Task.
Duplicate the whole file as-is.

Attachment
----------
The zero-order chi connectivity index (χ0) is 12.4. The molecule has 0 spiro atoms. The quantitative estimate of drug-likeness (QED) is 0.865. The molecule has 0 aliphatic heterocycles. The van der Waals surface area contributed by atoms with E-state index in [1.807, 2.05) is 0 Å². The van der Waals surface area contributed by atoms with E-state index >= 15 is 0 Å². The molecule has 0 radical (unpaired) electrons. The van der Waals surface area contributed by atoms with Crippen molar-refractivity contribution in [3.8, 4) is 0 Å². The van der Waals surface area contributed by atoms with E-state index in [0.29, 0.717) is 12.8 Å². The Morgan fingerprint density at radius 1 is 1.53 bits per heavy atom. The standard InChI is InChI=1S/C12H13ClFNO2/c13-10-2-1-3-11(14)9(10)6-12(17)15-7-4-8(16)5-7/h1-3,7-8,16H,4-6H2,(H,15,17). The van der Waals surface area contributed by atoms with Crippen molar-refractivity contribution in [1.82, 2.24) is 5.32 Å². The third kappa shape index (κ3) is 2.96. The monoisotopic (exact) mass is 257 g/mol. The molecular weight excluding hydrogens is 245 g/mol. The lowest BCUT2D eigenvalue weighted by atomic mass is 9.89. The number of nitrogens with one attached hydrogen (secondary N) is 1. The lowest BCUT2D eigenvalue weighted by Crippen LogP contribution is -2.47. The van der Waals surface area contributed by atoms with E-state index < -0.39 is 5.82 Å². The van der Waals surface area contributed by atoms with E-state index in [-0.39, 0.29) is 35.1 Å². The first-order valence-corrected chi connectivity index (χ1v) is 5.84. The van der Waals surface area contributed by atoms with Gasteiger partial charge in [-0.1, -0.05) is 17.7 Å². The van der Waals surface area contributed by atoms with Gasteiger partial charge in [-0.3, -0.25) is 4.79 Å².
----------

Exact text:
The zero-order chi connectivity index (χ0) is 12.4. The molecule has 0 spiro atoms. The quantitative estimate of drug-likeness (QED) is 0.865. The molecule has 0 aliphatic heterocycles. The van der Waals surface area contributed by atoms with E-state index in [1.807, 2.05) is 0 Å². The van der Waals surface area contributed by atoms with E-state index >= 15 is 0 Å². The molecule has 0 radical (unpaired) electrons. The van der Waals surface area contributed by atoms with Crippen molar-refractivity contribution in [3.8, 4) is 0 Å². The van der Waals surface area contributed by atoms with E-state index in [0.29, 0.717) is 12.8 Å². The Morgan fingerprint density at radius 1 is 1.53 bits per heavy atom. The standard InChI is InChI=1S/C12H13ClFNO2/c13-10-2-1-3-11(14)9(10)6-12(17)15-7-4-8(16)5-7/h1-3,7-8,16H,4-6H2,(H,15,17). The van der Waals surface area contributed by atoms with Crippen molar-refractivity contribution in [1.82, 2.24) is 5.32 Å². The third kappa shape index (κ3) is 2.96. The monoisotopic (exact) mass is 257 g/mol. The molecular weight excluding hydrogens is 245 g/mol. The lowest BCUT2D eigenvalue weighted by atomic mass is 9.89. The number of nitrogens with one attached hydrogen (secondary N) is 1. The lowest BCUT2D eigenvalue weighted by Crippen LogP contribution is -2.47. The van der Waals surface area contributed by atoms with E-state index < -0.39 is 5.82 Å². The van der Waals surface area contributed by atoms with E-state index in [-0.39, 0.29) is 35.1 Å². The first-order valence-corrected chi connectivity index (χ1v) is 5.84. The van der Waals surface area contributed by atoms with Gasteiger partial charge in [-0.1, -0.05) is 17.7 Å². The van der Waals surface area contributed by atoms with Gasteiger partial charge in [-0.3, -0.25) is 4.79 Å².